Is an RRSP Right for You in Your 30s?

If you’re in your 30s, you might be wondering whether it’s too early to start contributing to an RRSP (Registered Retirement Savings Plan). It’s not. With the help of this article, you can learn whether or not an RRSP could benefit you and get the facts about how much you need to contribute to maximize the tax benefits of RRSP contributions.

Figuring out if you need an RRSP

Do you know when to invest in your 20s and 30s? If you’re like most Canadians, then it’s never too early to open up a Registered Retirement Savings Plan (RRSP). But before you go planning all of those dream vacations with your tax refund, consider whether or not saving into an RRSP makes sense for your financial situation.

An RRSP is a type of investment account that lets you contribute to a savings plan on a pre-tax basis—meaning any returns earned within that plan aren’t taxed until withdrawal. While contributing to one might make sense if you have no debt and/or are looking ahead to retirement age, other circumstances may call for you put your money elsewhere.

Talk to a financial advisor to know whether it is the right time for you to open an RRSP.

Figuring out how much you need to save

There are a number of calculators you can use to determine how much money you will need to save for your retirement. The one that’s most comprehensive—and therefore best at calculating what your future expenses will be—is BMO’s Retirement Planner.

By putting in your current age, income, savings amount and desired retirement income from your investments, you will get a decent idea on how much you need to save for your RRSP. You may also choose to talk to our financial advisors to know how much you need to save depending on your financial goals, current income and liabilities.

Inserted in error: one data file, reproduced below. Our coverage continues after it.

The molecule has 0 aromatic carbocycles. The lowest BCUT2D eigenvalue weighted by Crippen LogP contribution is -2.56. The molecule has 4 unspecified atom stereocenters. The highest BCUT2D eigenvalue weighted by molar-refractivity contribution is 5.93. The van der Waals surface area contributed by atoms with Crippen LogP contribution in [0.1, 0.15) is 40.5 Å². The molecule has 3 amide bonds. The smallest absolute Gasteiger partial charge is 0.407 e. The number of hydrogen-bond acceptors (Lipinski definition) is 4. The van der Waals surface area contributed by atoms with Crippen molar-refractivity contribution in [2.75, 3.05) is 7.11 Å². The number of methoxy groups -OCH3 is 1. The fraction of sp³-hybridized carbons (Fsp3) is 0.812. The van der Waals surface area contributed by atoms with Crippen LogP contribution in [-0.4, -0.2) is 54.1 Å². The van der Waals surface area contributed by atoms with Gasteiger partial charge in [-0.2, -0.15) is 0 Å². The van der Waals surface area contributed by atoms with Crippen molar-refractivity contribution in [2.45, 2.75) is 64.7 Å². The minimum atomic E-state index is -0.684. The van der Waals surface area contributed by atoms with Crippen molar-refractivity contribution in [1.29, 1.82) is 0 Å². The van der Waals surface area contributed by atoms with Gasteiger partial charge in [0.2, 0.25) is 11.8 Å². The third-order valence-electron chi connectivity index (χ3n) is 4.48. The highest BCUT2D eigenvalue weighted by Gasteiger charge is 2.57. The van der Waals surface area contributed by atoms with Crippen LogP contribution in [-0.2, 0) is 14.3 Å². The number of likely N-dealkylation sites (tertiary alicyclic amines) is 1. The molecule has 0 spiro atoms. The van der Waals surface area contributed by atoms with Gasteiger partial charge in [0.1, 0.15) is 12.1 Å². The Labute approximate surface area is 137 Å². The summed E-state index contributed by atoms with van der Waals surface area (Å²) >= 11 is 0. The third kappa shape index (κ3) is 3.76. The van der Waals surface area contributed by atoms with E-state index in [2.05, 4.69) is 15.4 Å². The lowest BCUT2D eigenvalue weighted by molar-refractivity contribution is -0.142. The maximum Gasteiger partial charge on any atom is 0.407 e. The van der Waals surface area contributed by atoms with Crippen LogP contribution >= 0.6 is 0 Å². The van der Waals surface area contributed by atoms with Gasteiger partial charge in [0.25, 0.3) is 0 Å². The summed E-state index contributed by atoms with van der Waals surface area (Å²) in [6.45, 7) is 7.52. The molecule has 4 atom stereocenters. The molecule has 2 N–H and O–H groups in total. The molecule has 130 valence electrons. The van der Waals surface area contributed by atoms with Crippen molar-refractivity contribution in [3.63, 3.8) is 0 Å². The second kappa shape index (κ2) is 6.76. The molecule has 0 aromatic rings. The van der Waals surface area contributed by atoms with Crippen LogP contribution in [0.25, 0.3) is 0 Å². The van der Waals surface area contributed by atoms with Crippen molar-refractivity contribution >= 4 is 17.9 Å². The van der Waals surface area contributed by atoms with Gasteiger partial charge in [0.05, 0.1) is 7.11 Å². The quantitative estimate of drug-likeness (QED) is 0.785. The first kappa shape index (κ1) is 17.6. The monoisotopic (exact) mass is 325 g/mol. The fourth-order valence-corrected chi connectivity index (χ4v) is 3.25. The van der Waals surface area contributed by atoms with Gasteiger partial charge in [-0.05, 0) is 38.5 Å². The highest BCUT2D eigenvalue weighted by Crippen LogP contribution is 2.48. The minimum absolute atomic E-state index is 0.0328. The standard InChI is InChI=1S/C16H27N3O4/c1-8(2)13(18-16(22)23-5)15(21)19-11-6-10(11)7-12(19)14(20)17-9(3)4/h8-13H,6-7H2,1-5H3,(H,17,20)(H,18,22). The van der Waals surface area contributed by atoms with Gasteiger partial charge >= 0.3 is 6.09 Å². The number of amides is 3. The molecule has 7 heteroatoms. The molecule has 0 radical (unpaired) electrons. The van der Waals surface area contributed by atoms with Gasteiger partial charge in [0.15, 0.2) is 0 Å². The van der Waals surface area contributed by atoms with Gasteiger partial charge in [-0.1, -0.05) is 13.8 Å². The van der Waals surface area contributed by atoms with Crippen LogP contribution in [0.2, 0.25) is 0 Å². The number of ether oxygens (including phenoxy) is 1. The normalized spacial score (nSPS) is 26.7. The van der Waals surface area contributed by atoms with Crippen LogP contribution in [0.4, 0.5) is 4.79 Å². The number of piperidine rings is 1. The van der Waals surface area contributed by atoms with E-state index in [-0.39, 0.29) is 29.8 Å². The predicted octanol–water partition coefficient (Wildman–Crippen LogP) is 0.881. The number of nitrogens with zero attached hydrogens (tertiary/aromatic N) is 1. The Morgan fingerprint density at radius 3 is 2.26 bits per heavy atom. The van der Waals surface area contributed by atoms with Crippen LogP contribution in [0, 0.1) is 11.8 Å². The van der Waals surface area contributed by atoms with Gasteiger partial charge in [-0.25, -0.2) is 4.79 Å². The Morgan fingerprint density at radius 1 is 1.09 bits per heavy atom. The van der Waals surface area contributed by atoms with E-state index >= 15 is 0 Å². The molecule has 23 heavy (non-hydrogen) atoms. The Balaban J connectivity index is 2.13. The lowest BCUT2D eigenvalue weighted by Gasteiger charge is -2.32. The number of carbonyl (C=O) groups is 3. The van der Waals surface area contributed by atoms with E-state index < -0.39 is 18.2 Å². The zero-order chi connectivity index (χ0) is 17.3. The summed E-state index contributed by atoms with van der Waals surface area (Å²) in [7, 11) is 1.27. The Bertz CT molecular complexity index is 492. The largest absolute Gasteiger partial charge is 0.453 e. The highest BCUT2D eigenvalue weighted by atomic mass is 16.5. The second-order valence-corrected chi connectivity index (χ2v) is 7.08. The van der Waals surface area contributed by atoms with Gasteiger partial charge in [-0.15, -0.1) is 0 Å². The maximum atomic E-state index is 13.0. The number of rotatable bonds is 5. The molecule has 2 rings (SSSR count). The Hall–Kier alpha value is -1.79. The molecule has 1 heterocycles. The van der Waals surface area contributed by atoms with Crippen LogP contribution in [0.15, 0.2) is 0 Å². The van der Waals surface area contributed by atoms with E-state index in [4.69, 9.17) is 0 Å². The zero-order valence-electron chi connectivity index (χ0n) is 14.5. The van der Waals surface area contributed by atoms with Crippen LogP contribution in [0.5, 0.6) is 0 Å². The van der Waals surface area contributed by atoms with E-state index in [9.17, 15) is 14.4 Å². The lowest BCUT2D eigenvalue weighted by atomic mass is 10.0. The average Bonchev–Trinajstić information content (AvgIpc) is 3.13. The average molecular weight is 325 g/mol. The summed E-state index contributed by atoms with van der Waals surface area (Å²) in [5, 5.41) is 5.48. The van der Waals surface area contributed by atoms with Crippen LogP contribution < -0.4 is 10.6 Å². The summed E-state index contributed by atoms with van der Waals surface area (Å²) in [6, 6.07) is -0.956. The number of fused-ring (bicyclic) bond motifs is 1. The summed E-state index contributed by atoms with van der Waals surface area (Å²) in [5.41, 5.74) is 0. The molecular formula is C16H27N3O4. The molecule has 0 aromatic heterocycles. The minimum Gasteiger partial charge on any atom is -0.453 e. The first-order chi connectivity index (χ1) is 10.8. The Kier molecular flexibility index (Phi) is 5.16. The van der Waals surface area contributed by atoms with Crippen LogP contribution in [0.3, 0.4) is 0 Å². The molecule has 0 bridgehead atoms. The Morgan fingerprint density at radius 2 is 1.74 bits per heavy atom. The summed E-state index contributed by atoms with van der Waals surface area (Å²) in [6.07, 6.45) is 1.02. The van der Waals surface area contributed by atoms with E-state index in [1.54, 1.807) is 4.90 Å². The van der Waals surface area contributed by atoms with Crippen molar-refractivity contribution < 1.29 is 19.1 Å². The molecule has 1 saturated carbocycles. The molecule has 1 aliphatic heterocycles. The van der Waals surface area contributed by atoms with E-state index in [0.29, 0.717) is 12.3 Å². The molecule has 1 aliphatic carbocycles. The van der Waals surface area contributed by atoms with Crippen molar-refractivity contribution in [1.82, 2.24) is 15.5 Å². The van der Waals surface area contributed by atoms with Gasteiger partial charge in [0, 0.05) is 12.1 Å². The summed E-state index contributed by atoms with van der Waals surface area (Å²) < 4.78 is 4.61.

The downside of not having an RRSP

The longer you wait to contribute to your RRSP, the more you lose out.

After all, contributing $5,000 a year at age 25 saves you much more in taxes than contributing $5,000 a year at age 35. And even if you do have a small amount of debt, like most young people do these days, contributing to an RRSP will give you something positive to aim for in terms of paying off those debts.

The sooner that debt is gone, and not just deferred via high-interest credit card payments, the better off you’ll be financially. So yes—you should think about getting started with an RRSP in your 20s or 30s.

Finding ways to make room for an RRSP

If you want to save money in an RRSP but are strapped for cash, it’s probably time to get creative. Whether you want to start saving now or roll over a previous year’s contributions, there are some things that you can do to make room in your budget so that you can put money away without missing it too much.


For example, dropping unused gym memberships and cancelling unused magazine subscriptions will instantly free up a few hundred dollars per year that could be used towards your goal. It may not seem like much at first glance, but every little bit helps!

Quick Read:

Why does it make sense to make RRSP a year-round priority?

RRSP – Everything You Need to Know [Presentation]


An RRSP is one of three common ways to­ save, along with a TFSA and a non-registered investment account. Before you take any action, ask yourself if you have enough disposable income to put money into these savings vehicles.

If so, you can decide which one makes sense based on your long-term investment horizon and other financial goals. The best suggestion is to always talk to a professional financial advisor who can guide you towards the right path based on your financial goals and needs.

At Trust Life, we have over 30 years of experience dealing with insurance and investment products for both businesses and individuals. Get in touch with us for a free consultation today! Remember, we work for you and only you!